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Tommy Lee Jones,
Jake Van Dorn is a businessman from the American heartland who shares strong Calvinist convictions with most of his countrymen. His teenage daughter is missing from her church youth convention trip to California and Van Dorn hires a private investigator to find her. The result of the investigation is his daughter is spotted in a cheap X-rated movie. Van Dorn decides to bring her back personally and during the quest he becomes familiar with the pornographic underworld. Written by
Dragan Antulov <firstname.lastname@example.org>
Some of the titles of the adult movies mentioned in the film or seen on billboards or movie posters included "Bad Lolita", "Hard Candy", "Slave of Love", "Sodom and Gomorrah", "Candy Lips", "The Violation of Claudia" and "Marilyn and the Senator". See more »
When Jake has returned to L.A. and fires his detective, he creates a list of establishments to do his own research and that evening and drives around visiting places on his list. The first place he visits has a street number of 739 (visible in frame) but in looking at address detail in the long shot of the list itself, there are no references to a street number of 739 anywhere. See more »
So I guess we're both fucked, huh? Least you get to go to heaven. I don't get shit.
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Now that George C. Scott has passed away, many of my on-line acquaintances were citing selections from the movie "Patton" as their favorite on-screen quotes from the late actor.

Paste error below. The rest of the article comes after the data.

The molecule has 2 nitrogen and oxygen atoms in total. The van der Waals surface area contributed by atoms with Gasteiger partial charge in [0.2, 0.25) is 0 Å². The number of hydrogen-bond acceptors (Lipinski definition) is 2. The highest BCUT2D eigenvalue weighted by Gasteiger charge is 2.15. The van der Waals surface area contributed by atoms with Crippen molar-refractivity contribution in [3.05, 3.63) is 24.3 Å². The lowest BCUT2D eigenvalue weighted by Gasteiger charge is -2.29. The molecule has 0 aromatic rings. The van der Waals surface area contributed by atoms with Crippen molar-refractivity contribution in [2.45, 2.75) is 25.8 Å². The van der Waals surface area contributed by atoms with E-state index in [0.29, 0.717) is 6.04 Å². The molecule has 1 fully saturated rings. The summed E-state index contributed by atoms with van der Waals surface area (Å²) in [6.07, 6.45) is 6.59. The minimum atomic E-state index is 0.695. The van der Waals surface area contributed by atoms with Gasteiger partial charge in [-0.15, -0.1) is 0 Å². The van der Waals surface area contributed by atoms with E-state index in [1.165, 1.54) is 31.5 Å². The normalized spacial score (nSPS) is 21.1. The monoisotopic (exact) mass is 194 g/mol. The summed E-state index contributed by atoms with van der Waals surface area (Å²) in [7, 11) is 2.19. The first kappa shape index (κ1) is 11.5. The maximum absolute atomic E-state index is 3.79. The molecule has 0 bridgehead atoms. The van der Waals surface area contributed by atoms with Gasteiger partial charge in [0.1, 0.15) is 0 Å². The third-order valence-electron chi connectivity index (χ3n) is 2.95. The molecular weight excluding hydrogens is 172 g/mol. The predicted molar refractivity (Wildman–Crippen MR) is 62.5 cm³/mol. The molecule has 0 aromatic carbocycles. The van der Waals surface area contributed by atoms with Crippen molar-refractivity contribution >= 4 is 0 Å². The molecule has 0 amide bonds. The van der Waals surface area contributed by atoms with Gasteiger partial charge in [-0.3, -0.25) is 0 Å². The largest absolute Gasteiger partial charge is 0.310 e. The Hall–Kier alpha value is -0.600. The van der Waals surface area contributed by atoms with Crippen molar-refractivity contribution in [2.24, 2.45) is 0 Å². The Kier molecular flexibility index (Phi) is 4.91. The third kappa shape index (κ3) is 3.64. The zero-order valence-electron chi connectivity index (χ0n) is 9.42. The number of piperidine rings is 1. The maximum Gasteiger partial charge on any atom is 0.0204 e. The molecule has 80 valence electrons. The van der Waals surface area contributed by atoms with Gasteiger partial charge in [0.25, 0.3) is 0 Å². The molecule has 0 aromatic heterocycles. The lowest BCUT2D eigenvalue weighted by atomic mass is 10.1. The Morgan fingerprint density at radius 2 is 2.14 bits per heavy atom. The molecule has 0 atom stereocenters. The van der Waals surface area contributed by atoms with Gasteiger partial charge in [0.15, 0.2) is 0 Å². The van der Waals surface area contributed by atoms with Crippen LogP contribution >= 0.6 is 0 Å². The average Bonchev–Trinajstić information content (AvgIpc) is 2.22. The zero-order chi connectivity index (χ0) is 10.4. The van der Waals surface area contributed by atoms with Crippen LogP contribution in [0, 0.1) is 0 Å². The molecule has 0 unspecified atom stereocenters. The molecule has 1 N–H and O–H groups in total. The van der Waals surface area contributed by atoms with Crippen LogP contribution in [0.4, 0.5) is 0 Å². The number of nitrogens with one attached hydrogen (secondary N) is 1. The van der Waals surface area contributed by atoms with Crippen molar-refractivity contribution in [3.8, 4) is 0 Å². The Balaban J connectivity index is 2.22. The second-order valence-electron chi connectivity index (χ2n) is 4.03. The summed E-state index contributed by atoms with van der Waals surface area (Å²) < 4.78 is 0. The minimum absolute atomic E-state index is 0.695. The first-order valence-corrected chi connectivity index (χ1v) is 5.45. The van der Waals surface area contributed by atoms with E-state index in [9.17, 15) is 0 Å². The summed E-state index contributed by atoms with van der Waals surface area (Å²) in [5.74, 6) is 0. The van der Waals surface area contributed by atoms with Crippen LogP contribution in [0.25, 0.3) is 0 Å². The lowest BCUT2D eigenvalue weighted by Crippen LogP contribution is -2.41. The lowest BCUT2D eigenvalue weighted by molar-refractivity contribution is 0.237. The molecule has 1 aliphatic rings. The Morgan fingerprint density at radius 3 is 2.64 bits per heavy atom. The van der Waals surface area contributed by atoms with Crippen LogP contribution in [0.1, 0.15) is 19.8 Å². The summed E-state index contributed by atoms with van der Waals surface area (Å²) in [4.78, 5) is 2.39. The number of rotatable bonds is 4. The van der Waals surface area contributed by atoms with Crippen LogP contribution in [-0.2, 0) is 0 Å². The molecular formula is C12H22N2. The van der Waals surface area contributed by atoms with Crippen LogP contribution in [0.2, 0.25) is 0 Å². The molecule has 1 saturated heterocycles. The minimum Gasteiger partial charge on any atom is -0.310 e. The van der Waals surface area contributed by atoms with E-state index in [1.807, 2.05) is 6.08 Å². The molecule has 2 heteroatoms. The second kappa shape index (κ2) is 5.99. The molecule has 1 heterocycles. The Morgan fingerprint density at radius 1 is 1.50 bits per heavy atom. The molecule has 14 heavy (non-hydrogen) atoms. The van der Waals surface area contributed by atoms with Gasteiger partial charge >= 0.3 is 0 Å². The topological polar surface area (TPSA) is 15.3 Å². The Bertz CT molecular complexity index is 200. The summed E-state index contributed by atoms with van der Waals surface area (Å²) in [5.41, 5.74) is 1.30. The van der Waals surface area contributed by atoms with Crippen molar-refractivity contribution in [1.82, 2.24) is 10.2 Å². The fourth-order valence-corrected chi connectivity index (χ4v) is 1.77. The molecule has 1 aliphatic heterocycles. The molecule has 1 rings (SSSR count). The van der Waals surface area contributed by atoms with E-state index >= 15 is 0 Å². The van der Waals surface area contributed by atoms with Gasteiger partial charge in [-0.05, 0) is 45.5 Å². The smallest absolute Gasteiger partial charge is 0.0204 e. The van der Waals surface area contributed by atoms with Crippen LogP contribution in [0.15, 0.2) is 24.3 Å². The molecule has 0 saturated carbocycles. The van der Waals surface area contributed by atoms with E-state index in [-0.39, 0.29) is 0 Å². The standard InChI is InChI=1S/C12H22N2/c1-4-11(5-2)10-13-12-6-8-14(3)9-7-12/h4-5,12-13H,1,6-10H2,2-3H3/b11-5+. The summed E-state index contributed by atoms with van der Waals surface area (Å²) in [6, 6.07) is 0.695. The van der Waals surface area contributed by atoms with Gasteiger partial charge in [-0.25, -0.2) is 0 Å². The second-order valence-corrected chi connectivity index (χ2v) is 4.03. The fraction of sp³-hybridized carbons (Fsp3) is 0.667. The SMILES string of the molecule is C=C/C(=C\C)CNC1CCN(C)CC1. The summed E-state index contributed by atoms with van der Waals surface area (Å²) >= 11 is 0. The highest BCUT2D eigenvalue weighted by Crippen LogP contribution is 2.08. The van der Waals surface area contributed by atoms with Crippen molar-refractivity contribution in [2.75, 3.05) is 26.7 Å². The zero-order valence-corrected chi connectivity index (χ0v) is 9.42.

My personal favorite, however, comes from what was the turning point of Scott's character in this movie. I pitied what Jake Van Dorn saw (then couldn't bear to see) as he watched his daughter coupling with the stringy-haired porn actor. Then I pitied him more as he unsuccessfully tried to crash the porn world in search of his only child. Finally, Scott made Van Dorn's final desperation palpable as he sat in the dimly lit motel room, head in his hands (although the toupee WAS hilarious) after "interviewing" the parade of hapless "actors" and "actresses".
When Van Dorn raises his tired eyes to see that the individual who just entered his room is the stringy-haired actor ("Jism Jim"), Scott's acting, the camera flashbacks and the music made me lean very close to the screen. As Van Dorn showed his little girl's picture to Jim, who thereupon throws a tantrum ("That BI***, do I have to act with HER? She made my c*** so...") I found myself very happy to watch Van Dorn beat the stuffing out of Jim with the table lamp.
And the quote? Van Dorn's, in George C. Scott's comforting, whiskey-cured voice as he prepares to shove Jim into a cold shower for some interrogation:
"CHEER UP, YOU'RE NOT DEAD!"
R. I. P. Mr. Scott.
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